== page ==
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Personal collateral

The Austrian regulator, the Financial Market Authority (FMA), has implemented EU Directive 2006/48/EC relating to credit institutions, bringing in the Regulation on the Solvency of Credit Institutions (for credit risk mitigation see Annex VIII of that Directive). The Solvency Regulation (Solvabilitätsverordnung – SolvaV) sets out detailed rules on the risk weighting of a credit institution's exposure. In addition to collateral in rem (also including financial collateral) and netting, a credit institution may accept personal collateral in order to mitigate credit risk.

Guarantees and credit derivatives are eligible personal collateral. The following credit derivatives may be used for the purpose of credit risk mitigation: (i) credit default swaps, (ii) total return swaps, and (iii) credit-linked notes to the extent they are cash funded (Art 98 SolvaV).

In essence, credit institutions may use personal collateral from the following collateral providers: central governments and central banks, regional governments and local authorities, certain multilateral development banks (such as IFC or EBRD) and international organisations, certain public sector entities, credit institutions and other undertakings that have been assigned an external rating with credit quality step 2 or higher (and in certain cases, if the credit institution's internal ratings-based approach rates the undertaking as if it had an external rating with credit quality step 2 or higher).

Counter-guarantees by central or regional governments, multilateral development banks or other public sector entities are in principle also eligible as personal collateral (as an exemption of the principle of direct credit protection).

Credit risk mitigation is available for the amount secured – it is the obligation of the protection provider. In the case of credit derivatives, the value of the collateral is reduced, if restructuring is not defined as a credit event.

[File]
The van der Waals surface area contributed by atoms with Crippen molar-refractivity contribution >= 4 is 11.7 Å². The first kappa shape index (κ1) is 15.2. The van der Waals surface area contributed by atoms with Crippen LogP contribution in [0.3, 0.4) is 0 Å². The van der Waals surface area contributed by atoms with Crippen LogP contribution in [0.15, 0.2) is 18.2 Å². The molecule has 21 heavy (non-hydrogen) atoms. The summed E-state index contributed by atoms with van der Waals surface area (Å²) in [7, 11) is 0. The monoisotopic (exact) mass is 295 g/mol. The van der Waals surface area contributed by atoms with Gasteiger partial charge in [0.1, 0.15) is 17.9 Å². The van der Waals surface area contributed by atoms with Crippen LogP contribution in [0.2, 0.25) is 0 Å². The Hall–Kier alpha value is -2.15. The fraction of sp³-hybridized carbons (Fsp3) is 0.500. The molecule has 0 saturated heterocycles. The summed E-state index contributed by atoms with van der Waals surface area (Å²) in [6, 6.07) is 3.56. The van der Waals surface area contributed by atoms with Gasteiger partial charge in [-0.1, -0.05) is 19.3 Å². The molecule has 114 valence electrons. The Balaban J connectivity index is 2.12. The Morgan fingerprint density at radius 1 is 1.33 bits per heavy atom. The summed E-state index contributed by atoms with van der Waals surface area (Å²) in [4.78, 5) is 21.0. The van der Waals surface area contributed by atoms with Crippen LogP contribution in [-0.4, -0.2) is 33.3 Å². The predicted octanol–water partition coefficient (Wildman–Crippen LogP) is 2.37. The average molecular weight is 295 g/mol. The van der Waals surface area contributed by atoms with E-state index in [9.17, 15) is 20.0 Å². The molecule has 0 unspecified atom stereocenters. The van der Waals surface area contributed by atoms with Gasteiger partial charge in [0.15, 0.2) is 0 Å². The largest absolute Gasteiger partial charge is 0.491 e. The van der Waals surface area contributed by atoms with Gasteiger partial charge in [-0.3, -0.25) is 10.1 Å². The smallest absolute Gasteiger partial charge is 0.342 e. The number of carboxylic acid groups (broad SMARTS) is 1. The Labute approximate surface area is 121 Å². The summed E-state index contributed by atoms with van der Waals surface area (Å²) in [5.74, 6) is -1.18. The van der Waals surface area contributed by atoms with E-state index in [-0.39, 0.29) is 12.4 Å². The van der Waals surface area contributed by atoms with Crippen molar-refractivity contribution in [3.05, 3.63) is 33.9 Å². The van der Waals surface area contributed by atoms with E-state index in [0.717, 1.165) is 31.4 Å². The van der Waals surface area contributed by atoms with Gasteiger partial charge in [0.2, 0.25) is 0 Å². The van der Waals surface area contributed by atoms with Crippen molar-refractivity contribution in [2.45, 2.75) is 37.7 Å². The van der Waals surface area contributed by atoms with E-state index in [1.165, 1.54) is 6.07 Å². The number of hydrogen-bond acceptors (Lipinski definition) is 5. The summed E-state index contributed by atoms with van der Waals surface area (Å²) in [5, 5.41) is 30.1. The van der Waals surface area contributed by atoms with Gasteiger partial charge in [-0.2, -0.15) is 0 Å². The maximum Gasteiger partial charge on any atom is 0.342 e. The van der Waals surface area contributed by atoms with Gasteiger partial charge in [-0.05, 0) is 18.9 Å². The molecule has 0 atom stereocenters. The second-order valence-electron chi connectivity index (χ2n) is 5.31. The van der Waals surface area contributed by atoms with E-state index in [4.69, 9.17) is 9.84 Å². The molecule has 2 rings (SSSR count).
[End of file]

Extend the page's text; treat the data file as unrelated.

If the credit institution uses the standardised approach to credit risk, the risk weighting as to the protection provider is to be applied in lieu of the risk weighting of the principal obligor. If the credit institution uses the internal ratings-based approach, the probability of default (PD) of the protection provider is to be applied to calculate the risk-weighted exposure (or possibly also a PD between the protection provider and the PD of the borrower).

All personal collateral (guarantees and credit derivatives) need to fulfil the following prerequisites:

  • They must provide direct credit protection.
  • The amount and extent of credit protection must be clearly defined.
  • Credit protection must be legally effective and enforceable (legal opinion).
  • There must be no clauses the fulfilment of which is outside the lender's direct control and which would allow the protection provider to cancel the protection unilaterally or to increase the effective cost of credit protection as a result of deteriorating credit quality of the protected exposure, or allow reduction of maturity of credit protection.

A guarantee needs to fulfil the following additional prerequisites:

  • Payment upon qualifying default or non-payment by the underlying obligor.
  • There must be no obligation to first pursue the primary obligor.
  • The obligation must be assumed in writing.
  • Personal collateral must cover all types of payment.

Credit derivates need to fulfil the following additional prerequisites:

  • Credit events need to include failure to pay, insolvency or inability of the obligor to pay its debts, or restructuring (if restructuring is excluded, the amount of risk mitigation is reduced).
  • In the case of cash settlement, a robust valuation process is needed to estimate loss probability in a clearly defined period of time.
  • In the case of physical settlement the transfer of the underlying obligation must be possible. If consent is required, the consent must not be unreasonably withheld.
  • A clear definition on who is responsible for determining the credit event; the determination must not be the sole responsibility of the protection provider.

Peter Feyl

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